Keeping Your Pet Safe

When your pet gets outside, or when they get loose, it's dangerous out there for your pet. Making sure that your pet is in a good environment is one of the best ways to keep them safe. Make sure they have the right food, fun toys to play with, safe leashes and collars and making sure their surroundings are well taken care of, and that they are well groomed.

When getting any pet, it is important to know what they can and cannot be around, especially since they will get curious and usually put things they're curious about directly onto their tongue or mouth. Sometimes those things can be deadly.

Ingestible Content

There are many things that won't hurt us, but will hurt our pets. Avocados, alcohol, cigarette smoke and tobacco, caffeine, moldy spoiled foods, bones, chocolate, eggs, onions, mushrooms, raw peanuts, garlic, chives, fruit seeds, raisins, grapes, salty foods, macadamia nuts are all potentially lethal to your furry friends.

Dangerous Plants

There are plenty of plants to keep away from your pets, as they can cause illness or even lead to their death.

Make sure you keep indoor plants away from your pets
Use commercial-grade pet repellents
Use a water bottle or other safe methods to keep your pets away from things they shouldn't be into
Safe cat grass is great for upset stomachs, and will give them something else to focus on.
Here are some plants that are harmful to your pets:
Cherry Trees (with exception of cherries themselves)
  • Rhubarb
  • Morning Glory
  • Eucalyptus
  • Eggplant (with exception of the fruit)
  • English Ivy
  • Poison Ivy/Oak/Sumac
  • Yew
  • Foxglove
  • Sweet Pea
  • Bulb Flowers (such as daffodils, iris)
  • Marijuana
  • Crabapple Leaves
  • Rhododendron
  • Mistletoe
  • Mushrooms
  • Holly
  • Oleander
  • Calla Lily leaves
  • Chrysanthemum
  • Azalea
  • Tulip/Narcissus Bulb
  • Amaryllis
  • Lily of the Valley
  • Poinsettia
  • Honeysuckle
  • Juniper
  • Skunk Cabbage
  • Bird of Paradise
  • Elderberry
  • Philodendron
There are some outdoor plants that aren't harmful to your pets, such as bamboo, beech, blueberry, dogwood, grape vine, hibiscus, marigolds, raspberry, pyracantha, rose, and willow. There are also some indoor plants that likewise won't hurt your pets, such as African violet, aloe, Boston fern, Danish ivy, Fig plant, grape vine, and rose.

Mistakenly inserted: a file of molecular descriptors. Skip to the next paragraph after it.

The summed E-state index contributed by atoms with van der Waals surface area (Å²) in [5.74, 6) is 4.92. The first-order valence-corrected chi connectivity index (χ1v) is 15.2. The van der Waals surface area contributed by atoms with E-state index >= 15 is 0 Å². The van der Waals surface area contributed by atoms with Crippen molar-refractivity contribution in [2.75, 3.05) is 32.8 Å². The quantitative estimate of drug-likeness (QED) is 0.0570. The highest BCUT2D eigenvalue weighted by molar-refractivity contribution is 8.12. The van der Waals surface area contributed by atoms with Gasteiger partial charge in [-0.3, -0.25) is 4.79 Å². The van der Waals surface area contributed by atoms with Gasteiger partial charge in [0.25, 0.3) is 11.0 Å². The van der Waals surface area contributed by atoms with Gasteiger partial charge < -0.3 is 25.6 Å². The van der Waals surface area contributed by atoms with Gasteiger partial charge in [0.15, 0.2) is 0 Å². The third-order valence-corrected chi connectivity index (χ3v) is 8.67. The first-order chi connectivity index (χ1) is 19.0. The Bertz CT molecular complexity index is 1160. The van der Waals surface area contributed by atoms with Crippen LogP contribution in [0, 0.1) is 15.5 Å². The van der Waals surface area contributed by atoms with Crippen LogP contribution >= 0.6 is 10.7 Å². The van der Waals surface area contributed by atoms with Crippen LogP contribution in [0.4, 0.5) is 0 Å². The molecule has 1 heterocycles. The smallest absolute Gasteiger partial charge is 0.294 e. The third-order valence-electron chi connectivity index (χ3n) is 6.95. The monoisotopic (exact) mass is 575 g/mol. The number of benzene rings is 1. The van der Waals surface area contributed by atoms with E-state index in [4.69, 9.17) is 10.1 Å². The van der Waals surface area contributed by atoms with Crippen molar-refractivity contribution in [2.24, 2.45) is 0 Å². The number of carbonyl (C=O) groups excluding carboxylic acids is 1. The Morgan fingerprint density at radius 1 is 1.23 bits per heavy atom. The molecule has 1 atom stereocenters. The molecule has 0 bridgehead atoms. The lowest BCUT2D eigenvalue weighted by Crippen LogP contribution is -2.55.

Specific chemicals will hurt your pets, and definitely harmful to birds. Here are some common household items to make sure you have far from your pets.

  • Felt tip markers
  • Hand & body lotion
  • Hair sprays & hair dyes
  • Insecticides
  • Suntan oil & lotion
  • Nail polish & remover
  • Iodine
  • Deodorants
  • Over-heated non-stick cookware (Teflon®)
  • Scented candles, incense
  • Paint & paint related products
  • Mothballs
  • Bleach
  • Ammonia
  • Cleansers
  • Spray starch
  • Smoke (including cigarette smoke)
  • Perfumes
  • Matches
  • lead
  • Floor/furniture polish
  • Flea bombs
  • Gasoline
  • Propane
  • Glues
  • Aerosols
  • Lighter fluid
  • Antifreeze
  • Detergents
Regretfully there is no way to truly pet-proof your home. You can still do your part to make certain your pets are safe from preventable dangers.

  • Unsupervised swimming pools
  • Chocolate
  • Christmas tree water, ribbons, tinsel, batteries
  • Hot stoves
  • Medications, like vitamins, cold medication, diet pills, painkillers, or even misusing prescribed veterinarian medication
  • Warm weather dangers: heat stroke, swimming pools, treatment supplies, citronella candles, outdoor plants and bulbs, garden products, misuse of flea and tick products, insecticides
  • Fighting with other animals
  • For Birds: Uncurtained windows and mirrors, and fans
  • Cold weather dangers: anti-freeze, products to melt ice, rodent bait, hypothermia
  • Cleaning supplies (disinfectants, polishes, glass cleaners), open washers and dryers, open toilets, hot pans and pots with non-stick coating can give off harmful fumes, candles,
  • filled sinks and bathtubs (particularly ones with hot water), open windows, open doors
  • Frayed electrical wiring


Sometimes it's hard to tell if your pet has encountered a harmful substance. It can take days, or weeks for symptoms to manifest. Be aware of the common signs:

  • Loss of consciousness
  • Diarrhea
  • Weakness
  • Excessive coughing and sneezing
  • Fast, shallow breathing
  • Apathy/Depression
  • Bloody feces
  • Skin redness or irritation
  • Drooling
  • Vomiting
  • Convulsions
  • Loss of motor coordination

What should you do?

Always use precaution, and never wait until it's too late. If you think your pet has come into contact with, or has ingested, any dangerous items, contact your veterinarian, or call the ASPCA (American Society for the Prevention of Cruelty to Animals) Animal Poison Control Center's 24 hour phoneline at (888) 426-4435. A consultation fee will be charged at the end of the call.

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